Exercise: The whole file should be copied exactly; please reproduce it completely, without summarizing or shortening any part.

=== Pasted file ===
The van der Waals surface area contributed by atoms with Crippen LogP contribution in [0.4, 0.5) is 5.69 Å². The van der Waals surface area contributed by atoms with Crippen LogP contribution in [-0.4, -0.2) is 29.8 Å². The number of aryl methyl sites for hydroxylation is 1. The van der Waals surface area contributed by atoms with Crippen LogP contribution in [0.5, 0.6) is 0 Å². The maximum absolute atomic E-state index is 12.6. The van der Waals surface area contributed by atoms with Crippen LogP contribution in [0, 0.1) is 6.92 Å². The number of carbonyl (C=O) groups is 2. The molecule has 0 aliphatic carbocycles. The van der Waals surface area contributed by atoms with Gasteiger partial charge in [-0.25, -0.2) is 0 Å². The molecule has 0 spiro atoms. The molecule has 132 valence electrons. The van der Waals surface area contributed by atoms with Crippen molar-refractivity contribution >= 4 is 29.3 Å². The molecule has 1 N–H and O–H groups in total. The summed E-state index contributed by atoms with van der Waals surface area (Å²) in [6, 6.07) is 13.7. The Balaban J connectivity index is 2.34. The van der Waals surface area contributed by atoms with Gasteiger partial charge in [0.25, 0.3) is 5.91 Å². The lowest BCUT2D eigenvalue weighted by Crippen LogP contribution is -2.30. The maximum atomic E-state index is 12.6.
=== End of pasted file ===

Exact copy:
The van der Waals surface area contributed by atoms with Crippen LogP contribution in [0.4, 0.5) is 5.69 Å². The van der Waals surface area contributed by atoms with Crippen LogP contribution in [-0.4, -0.2) is 29.8 Å². The number of aryl methyl sites for hydroxylation is 1. The van der Waals surface area contributed by atoms with Crippen LogP contribution in [0.5, 0.6) is 0 Å². The maximum absolute atomic E-state index is 12.6. The van der Waals surface area contributed by atoms with Crippen LogP contribution in [0, 0.1) is 6.92 Å². The number of carbonyl (C=O) groups is 2. The molecule has 0 aliphatic carbocycles. The van der Waals surface area contributed by atoms with Gasteiger partial charge in [-0.25, -0.2) is 0 Å². The molecule has 0 spiro atoms. The molecule has 132 valence electrons. The van der Waals surface area contributed by atoms with Crippen molar-refractivity contribution >= 4 is 29.3 Å². The molecule has 1 N–H and O–H groups in total. The summed E-state index contributed by atoms with van der Waals surface area (Å²) in [6, 6.07) is 13.7. The Balaban J connectivity index is 2.34. The van der Waals surface area contributed by atoms with Gasteiger partial charge in [0.25, 0.3) is 5.91 Å². The lowest BCUT2D eigenvalue weighted by Crippen LogP contribution is -2.30. The maximum atomic E-state index is 12.6.